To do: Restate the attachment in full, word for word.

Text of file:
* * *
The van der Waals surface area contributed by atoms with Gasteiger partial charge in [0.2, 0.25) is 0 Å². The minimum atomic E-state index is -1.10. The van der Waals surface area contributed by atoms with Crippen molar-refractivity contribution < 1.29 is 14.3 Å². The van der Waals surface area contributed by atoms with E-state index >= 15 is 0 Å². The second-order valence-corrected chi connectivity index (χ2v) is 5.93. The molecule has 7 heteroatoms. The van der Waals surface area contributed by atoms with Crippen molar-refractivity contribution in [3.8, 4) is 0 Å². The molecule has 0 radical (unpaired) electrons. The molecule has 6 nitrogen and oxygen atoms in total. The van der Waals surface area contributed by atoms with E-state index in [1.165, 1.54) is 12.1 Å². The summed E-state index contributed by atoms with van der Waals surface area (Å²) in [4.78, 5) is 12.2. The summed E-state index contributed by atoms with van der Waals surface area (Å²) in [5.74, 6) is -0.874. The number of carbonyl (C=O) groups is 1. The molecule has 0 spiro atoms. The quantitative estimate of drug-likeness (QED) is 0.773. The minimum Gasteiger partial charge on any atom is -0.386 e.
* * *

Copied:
The van der Waals surface area contributed by atoms with Gasteiger partial charge in [0.2, 0.25) is 0 Å². The minimum atomic E-state index is -1.10. The van der Waals surface area contributed by atoms with Crippen molar-refractivity contribution < 1.29 is 14.3 Å². The van der Waals surface area contributed by atoms with E-state index >= 15 is 0 Å². The second-order valence-corrected chi connectivity index (χ2v) is 5.93. The molecule has 7 heteroatoms. The van der Waals surface area contributed by atoms with Crippen molar-refractivity contribution in [3.8, 4) is 0 Å². The molecule has 0 radical (unpaired) electrons. The molecule has 6 nitrogen and oxygen atoms in total. The van der Waals surface area contributed by atoms with E-state index in [1.165, 1.54) is 12.1 Å². The summed E-state index contributed by atoms with van der Waals surface area (Å²) in [4.78, 5) is 12.2. The summed E-state index contributed by atoms with van der Waals surface area (Å²) in [5.74, 6) is -0.874. The number of carbonyl (C=O) groups is 1. The molecule has 0 spiro atoms. The quantitative estimate of drug-likeness (QED) is 0.773. The minimum Gasteiger partial charge on any atom is -0.386 e.